HIV: Symptoms, Stages & Development of the Disease

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The treachery of HIV and the consequences of becoming infected with it is nothing more than carelessness of the people themselves. Yes, indeed, HIV infection is a serious disease. Today, there is no vaccine against it and it is completely incurable. But with timely diagnosis and subsequent HAART (highly active antiretroviral therapy), the life expectancy of HIV-positive patients is no different from the average values. The drugs taken throughout life inhibit the development of HIV infection and people live to a very old age – 70 – 80 years. Following the recommendations of specialists, they lead a normal lifestyle – they work, get married, travel and even have healthy children. The main thing is to recognize the first signs of the disease in time and seek help by having free HIV testing Los Angeles.

 

The first signs of HIV infection

Self-medication is a bad habit. If you feel unwell, we diagnose ourselves, prescribe medications, thereby ignoring the symptoms in the early stages of HIV infection. At this time, the virus is already actively attacking the cells of our immune system and destroying it. The following signs indicate the progression of the process.

 

  • Enlarged lymph nodes – on the neck, groin, in the armpits.
  • Candidiasis (thrush), including in the oral cavity.
  • Night sweats.
  • Prolonged diarrhea.
  • Unreasonable nausea and vomiting.
  • A sharp decrease in body weight.
  • Fever.
  • Skin rashes.

 

Very often, the first symptoms of HIV infection resemble SARS and the flu. The patient is in fever, he is experiencing muscle and headaches. He has aching joints, inflamed mucous membranes of the mouth and pharynx. But soon all the unpleasant symptoms disappear on their own and the next stage of HIV infection occurs, when the disease does not give itself away.

 

HIV is a human immunodeficiency virus. Penetrating into the body, it affects the cells of the immune system, which causes the development of HIV infection – a slowly progressive disease. Without adequate treatment, it becomes AIDS – acquired immune deficiency syndrome. A clear distinction between these concepts helps to understand what happens to the human body at each stage of the disease. It is very important not to miss this period of time, because for the next years (8-10 years) a person will live, feel normal and not even suspect that he is sick with HIV infection. However, he infects other people during unprotected intercourse. But most importantly, he spends precious time. Indeed, without treatment it leads to the inevitable stage of the development of HIV infection – AIDS.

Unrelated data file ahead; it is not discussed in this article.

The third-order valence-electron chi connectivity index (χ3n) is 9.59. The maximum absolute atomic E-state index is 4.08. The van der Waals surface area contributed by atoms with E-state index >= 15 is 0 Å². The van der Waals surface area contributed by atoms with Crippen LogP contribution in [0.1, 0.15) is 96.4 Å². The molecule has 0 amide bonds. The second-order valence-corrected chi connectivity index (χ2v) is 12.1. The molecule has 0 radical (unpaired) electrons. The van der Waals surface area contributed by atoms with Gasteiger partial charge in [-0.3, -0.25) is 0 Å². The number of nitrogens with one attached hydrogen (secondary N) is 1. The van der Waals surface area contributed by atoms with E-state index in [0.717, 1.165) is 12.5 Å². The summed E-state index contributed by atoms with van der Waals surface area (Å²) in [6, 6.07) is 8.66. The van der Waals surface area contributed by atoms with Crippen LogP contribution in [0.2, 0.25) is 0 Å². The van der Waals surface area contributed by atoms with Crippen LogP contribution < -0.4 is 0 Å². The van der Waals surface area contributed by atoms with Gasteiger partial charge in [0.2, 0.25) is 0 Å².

Disease development: from infection to AIDS

The human immunodeficiency virus belongs to the family of retroviruses. At its core, it is a virion – a particle consisting of a shell and a protein-nucleic acid complex. Outside the host cell, it shows no signs of biological activity. But as soon as the HIV virion joins a living cell of immunity (T-lymphocyte), it merges with it and transfers its genetic information to it. An immunity cell infected in this way is unable to perform its functions and is a favorable environment for virion replication – HIV begins to create its own copies. New virus particles bud, enter the bloodstream and find a new host cell. An old virus carrier cell dies, and new T-lymphocytes fall under the scope. And so on ad infinitum! Until the immune system is completely destroyed.

 

  • HIV enters the body – infection with a virus
  • Virions begin to attack T-lymphocytes – the incubation period.
  • The number of replicated virions increases dramatically – the acute phase.
  • The reproduction rate of HIV is balanced by the body’s immune response – a latent stage in which there are no symptoms.  
  • The number of replications is growing, and the number of healthy T-lymphocytes is steadily decreasing – the immune system does not fulfill its functions and AIDS develops.

 

Thus, infection and HIV infection are not fatal to humans. Carrying out antiretroviral therapy (HAART) can suppress the activity of the virus, inhibiting the progression of the disease. In fact, the patient is constantly in a latent stage and leads a familiar lifestyle.        

 

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